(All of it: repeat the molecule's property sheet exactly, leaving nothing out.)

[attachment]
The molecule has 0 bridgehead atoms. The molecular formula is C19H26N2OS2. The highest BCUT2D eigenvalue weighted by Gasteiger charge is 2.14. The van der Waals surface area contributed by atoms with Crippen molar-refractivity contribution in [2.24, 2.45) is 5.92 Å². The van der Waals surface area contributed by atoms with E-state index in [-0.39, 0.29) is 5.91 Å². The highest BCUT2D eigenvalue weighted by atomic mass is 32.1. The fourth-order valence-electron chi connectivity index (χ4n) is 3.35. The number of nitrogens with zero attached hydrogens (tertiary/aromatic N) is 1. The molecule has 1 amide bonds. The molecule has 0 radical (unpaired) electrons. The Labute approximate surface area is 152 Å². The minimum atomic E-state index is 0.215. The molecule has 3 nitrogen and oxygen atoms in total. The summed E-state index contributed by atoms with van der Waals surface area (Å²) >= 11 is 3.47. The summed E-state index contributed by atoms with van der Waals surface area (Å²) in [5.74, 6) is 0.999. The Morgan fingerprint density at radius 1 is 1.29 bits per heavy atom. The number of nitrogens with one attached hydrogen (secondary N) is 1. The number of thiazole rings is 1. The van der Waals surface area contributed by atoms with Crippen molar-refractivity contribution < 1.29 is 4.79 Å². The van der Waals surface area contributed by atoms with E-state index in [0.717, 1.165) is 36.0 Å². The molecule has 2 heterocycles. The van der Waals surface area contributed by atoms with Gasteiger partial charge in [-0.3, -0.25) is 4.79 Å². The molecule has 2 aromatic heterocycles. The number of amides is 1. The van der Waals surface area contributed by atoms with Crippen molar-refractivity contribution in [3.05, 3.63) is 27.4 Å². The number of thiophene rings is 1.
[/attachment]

The molecule has 0 bridgehead atoms. The molecular formula is C19H26N2OS2. The highest BCUT2D eigenvalue weighted by Gasteiger charge is 2.14. The van der Waals surface area contributed by atoms with Crippen molar-refractivity contribution in [2.24, 2.45) is 5.92 Å². The van der Waals surface area contributed by atoms with E-state index in [-0.39, 0.29) is 5.91 Å². The highest BCUT2D eigenvalue weighted by atomic mass is 32.1. The fourth-order valence-electron chi connectivity index (χ4n) is 3.35. The number of nitrogens with zero attached hydrogens (tertiary/aromatic N) is 1. The molecule has 1 amide bonds. The molecule has 0 radical (unpaired) electrons. The Labute approximate surface area is 152 Å². The minimum atomic E-state index is 0.215. The molecule has 3 nitrogen and oxygen atoms in total. The summed E-state index contributed by atoms with van der Waals surface area (Å²) >= 11 is 3.47. The summed E-state index contributed by atoms with van der Waals surface area (Å²) in [5.74, 6) is 0.999. The Morgan fingerprint density at radius 1 is 1.29 bits per heavy atom. The number of nitrogens with one attached hydrogen (secondary N) is 1. The number of thiazole rings is 1. The van der Waals surface area contributed by atoms with Crippen molar-refractivity contribution < 1.29 is 4.79 Å². The van der Waals surface area contributed by atoms with E-state index in [0.717, 1.165) is 36.0 Å². The molecule has 2 heterocycles. The van der Waals surface area contributed by atoms with Gasteiger partial charge in [-0.3, -0.25) is 4.79 Å². The molecule has 2 aromatic heterocycles. The number of amides is 1. The van der Waals surface area contributed by atoms with Crippen molar-refractivity contribution in [3.05, 3.63) is 27.4 Å². The number of thiophene rings is 1.